In daring Senator Miriam Defensor Santiago and former senator Joker Arroyo to file impeachment proceedings against him, President Benigno Aquino 3rd knows that he is speaking from a position of strength.
Chances of the president being removed from office at this point are, to use an old phrase, slim and none.
Not only do his allies completely dominate the Senate—which would serve as his judges in the event the House actually impeaches Mr. Aquino – the chances of the lower house letting such a complaint progress are virtually non-existent.
Santiago and Arroyo had claimed that the releases of millions of pesos in public funds to senators after the removal of Supreme Court Chief Justice Renato Corona was both illegal and unconstitutional.
Both should know of what they speak. Santiago and Arroyo are both noted legal luminaries. There may, therefore, be strong legal basis for impeaching President Aquino.
But this is easier said than done. Impeaching a president (as well as a chief justice) is not only a legal process, it is also a political process.
The difference between President Aquino and former chief justice Corona is that the former is still popular with the people while the latter never was. Any attempt to remove him would not receive the widespread support that the impeachment of Corona had.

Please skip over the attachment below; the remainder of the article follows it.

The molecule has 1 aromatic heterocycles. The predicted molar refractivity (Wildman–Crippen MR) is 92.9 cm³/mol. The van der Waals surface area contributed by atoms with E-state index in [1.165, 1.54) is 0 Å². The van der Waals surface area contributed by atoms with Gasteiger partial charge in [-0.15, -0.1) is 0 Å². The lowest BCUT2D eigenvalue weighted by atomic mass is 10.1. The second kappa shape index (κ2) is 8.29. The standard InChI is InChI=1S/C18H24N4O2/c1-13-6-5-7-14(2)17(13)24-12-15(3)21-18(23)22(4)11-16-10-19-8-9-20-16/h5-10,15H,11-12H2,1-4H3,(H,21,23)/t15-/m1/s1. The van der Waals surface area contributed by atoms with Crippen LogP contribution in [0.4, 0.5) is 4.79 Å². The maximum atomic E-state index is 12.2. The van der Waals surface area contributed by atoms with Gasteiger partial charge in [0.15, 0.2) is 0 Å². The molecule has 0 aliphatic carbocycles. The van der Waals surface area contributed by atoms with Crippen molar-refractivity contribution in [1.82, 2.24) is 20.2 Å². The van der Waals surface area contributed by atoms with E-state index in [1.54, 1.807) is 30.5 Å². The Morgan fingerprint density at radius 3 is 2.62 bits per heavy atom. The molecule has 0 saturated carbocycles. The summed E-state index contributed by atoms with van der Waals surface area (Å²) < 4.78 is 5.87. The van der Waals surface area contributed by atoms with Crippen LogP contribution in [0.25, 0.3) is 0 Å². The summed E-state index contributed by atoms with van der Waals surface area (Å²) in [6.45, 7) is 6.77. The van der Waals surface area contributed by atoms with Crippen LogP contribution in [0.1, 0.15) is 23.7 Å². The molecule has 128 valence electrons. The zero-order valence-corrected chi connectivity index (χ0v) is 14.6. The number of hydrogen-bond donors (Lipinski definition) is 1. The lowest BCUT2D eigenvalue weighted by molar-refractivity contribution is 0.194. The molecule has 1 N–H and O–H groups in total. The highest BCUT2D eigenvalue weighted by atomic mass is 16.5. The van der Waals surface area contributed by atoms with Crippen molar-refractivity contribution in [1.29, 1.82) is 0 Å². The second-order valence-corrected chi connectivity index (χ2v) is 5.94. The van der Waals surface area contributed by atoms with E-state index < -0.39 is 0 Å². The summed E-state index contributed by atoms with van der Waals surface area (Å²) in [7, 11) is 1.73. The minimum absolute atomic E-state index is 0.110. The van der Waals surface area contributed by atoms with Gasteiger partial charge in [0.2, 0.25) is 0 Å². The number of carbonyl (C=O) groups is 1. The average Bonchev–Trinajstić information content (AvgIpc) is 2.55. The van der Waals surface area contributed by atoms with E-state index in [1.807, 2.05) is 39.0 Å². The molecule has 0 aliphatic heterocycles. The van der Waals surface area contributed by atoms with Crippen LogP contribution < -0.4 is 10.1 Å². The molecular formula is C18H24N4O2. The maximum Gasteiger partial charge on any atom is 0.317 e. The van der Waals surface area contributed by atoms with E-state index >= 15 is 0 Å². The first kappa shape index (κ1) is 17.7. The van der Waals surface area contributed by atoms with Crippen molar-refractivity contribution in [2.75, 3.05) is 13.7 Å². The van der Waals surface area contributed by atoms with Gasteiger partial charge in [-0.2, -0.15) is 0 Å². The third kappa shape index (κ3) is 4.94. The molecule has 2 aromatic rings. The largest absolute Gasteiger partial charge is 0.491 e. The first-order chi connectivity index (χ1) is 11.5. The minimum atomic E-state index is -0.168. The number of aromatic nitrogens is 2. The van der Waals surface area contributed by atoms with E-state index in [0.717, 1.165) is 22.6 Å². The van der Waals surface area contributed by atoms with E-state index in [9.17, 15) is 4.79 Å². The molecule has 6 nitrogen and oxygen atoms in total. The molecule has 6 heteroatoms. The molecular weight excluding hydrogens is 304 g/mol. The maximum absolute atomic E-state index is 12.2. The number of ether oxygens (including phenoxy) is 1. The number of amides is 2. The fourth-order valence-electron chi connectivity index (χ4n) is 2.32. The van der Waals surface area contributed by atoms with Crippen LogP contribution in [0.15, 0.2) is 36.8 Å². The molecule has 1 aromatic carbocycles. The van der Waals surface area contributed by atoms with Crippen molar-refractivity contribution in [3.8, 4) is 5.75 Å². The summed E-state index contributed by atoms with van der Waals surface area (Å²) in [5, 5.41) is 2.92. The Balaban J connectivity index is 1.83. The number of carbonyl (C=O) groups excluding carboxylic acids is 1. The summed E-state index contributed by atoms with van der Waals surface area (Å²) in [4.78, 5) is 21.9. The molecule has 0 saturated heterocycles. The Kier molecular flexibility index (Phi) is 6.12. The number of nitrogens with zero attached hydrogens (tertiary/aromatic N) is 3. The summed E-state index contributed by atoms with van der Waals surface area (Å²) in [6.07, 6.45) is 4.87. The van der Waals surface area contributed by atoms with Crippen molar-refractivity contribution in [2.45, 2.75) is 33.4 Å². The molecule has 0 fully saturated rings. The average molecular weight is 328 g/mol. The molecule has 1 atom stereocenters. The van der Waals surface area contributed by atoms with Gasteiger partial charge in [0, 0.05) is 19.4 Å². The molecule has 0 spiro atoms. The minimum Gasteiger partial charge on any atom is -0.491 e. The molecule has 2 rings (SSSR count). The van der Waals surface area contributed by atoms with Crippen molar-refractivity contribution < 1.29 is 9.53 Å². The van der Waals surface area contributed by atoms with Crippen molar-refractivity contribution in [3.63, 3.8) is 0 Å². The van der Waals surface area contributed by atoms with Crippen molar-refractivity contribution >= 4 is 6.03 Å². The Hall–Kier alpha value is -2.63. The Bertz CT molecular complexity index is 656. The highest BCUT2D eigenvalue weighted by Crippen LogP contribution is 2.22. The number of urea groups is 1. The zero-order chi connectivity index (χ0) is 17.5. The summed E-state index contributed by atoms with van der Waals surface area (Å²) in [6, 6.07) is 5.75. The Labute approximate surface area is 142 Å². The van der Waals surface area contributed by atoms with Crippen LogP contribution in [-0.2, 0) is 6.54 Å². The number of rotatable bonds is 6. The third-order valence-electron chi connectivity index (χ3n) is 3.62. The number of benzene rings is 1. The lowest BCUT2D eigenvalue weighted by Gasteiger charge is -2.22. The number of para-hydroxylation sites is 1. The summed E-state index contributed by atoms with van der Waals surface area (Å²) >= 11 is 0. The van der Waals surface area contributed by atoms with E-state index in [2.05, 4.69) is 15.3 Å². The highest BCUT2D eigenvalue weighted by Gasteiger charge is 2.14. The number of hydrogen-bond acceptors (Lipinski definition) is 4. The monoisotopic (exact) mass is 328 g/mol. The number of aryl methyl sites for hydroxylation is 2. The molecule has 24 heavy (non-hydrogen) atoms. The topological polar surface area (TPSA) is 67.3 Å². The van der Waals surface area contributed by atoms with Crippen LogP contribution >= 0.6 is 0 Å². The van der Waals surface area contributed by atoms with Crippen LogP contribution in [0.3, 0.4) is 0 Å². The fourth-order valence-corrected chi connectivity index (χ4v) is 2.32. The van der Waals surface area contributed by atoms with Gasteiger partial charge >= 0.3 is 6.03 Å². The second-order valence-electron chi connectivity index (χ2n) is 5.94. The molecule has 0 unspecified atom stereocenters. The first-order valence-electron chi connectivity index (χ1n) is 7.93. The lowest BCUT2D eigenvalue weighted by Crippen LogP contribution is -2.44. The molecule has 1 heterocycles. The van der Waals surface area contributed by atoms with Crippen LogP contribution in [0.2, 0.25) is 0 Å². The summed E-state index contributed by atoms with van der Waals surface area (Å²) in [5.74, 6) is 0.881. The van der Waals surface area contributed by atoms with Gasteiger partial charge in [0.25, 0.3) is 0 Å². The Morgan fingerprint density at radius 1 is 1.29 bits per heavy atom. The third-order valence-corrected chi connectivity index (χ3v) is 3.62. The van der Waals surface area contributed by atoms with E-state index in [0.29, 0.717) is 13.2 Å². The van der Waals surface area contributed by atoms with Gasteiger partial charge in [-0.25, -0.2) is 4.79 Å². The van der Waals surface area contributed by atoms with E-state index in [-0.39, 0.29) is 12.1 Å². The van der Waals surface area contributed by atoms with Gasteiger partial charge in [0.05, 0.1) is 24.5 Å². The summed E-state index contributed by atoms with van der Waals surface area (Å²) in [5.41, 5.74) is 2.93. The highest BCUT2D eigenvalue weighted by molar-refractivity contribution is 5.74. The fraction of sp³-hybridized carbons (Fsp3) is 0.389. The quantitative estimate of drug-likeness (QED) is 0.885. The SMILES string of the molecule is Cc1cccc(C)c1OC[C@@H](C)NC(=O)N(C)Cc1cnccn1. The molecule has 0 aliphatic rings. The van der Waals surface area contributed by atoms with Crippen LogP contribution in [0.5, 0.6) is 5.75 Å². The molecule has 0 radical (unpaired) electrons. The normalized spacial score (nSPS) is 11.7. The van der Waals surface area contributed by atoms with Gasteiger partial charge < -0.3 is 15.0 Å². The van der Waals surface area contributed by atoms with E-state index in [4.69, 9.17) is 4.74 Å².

Rightly or wrongly, Corona had been perceived as a midnight appointee to the post of chief justice by an unpopular, lameduck president, Gloria Macapagal Arroyo. The very legitimacy of Corona’s appointment was in doubt.
It is no secret that President Aquino strongly supported the removal of Corona, and this alone made the chances of the chief justice retaining his post highly improbable.
By comparison, there is no massive call for the removal of Mr. Aquino except from a handful of his self-appointed political opponents, none of whom can claim widespread support from the public.
It is possible that some disgruntled parties will go through the motions of filing an impeachment case against Mr. Aquino, and the House leadership may go through the motions of reviewing the case and moving it forward to the proper committee, until it dies a natural death.
This is not to say that President Aquino can never be removed from office via impeachment. He still has three years left in his term, more or less, and while he remains a popular figure, that popularity can fade very quickly if it can be proven that he willingly engaged in serious wrongdoing.
He has committed many mistakes as president to be sure. Allowing suspected pork barrel scam mastermind Janet Lim Napoles to personally surrender to him left a bad taste in the mouth for countless Filipinos. Micromanaging the Zamboanga crisis – a job best left to the Armed Forces of the Phils. – likewise did not speak well of his judgment. He may be commander in chief of the AFP, but he is not an expert in either military tactics or strategies.
To repeat, chances of President Benigno Aquino 3rd being legally removed from office at this time is virtually impossible. If he keeps his nose clean, he can end his presidency in 2016 with head held high. Just like his mother, the late President Corazon Aquino.